Thursday, July 28, 2016

P is for Practice

Teaching takes a lot of practice.

When I first became a teacher, it didn’t feel natural. I had to work at what I wanted to do. I wanted to be the best teacher that ever was, but I had to work at it.

Just like athletes and musicians, no one starts out being great. It may take many years of practice with frustration included. Yet, if you keep trying and practicing, you can’t help but improve.

When I first started, I used to write notes as a kind of script to make sure that I said all the necessary things that are expected of all teachers. The more I taught, the less that I needed to use this type of script as a reminder. The more I practiced, the more natural these things became. It is like learning to ride a bicycle or driving a car. At first it feels awkward but all of the things you do are important steps so you don’t get hurt or hurt others. Teaching is a lot like this.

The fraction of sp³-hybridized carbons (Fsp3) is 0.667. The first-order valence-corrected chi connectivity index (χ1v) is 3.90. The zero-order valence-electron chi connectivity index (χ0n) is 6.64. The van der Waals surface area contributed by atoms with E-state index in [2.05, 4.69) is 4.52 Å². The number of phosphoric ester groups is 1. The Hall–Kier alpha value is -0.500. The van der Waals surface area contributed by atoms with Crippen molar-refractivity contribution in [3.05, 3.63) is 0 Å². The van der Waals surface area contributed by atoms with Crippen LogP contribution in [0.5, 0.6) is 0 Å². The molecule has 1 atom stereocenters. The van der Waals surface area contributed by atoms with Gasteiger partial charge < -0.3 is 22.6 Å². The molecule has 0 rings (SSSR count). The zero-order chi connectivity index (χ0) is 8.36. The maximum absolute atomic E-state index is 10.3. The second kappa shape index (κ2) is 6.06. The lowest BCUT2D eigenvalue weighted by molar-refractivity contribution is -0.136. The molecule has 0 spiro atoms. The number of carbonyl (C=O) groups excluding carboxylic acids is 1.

Many times I would get frustrated because lessons didn’t go as planned. I expected the students to do better than they did. The important step was reflecting about the lesson and looking at what went well, what didn’t do well, and what I would do differently. This also took a lot of time and effort but it was important.

My first year of teaching I kept a journal. This helped me the next year so I could look back at lessons and try to improve on them in this new year. This practice improved my other lessons. As years passed, I no longer needed to keep a journal but I was always reflecting on my lessons in order to improve them. Many of the strategies that I improved would apply to different lessons.

My first five years of teaching was pretty hard and frustrating, yet rewarding. It is important for new and struggling teachers to know that being an effective teacher takes practice. It is important not to give up and not to stop trying to improve.

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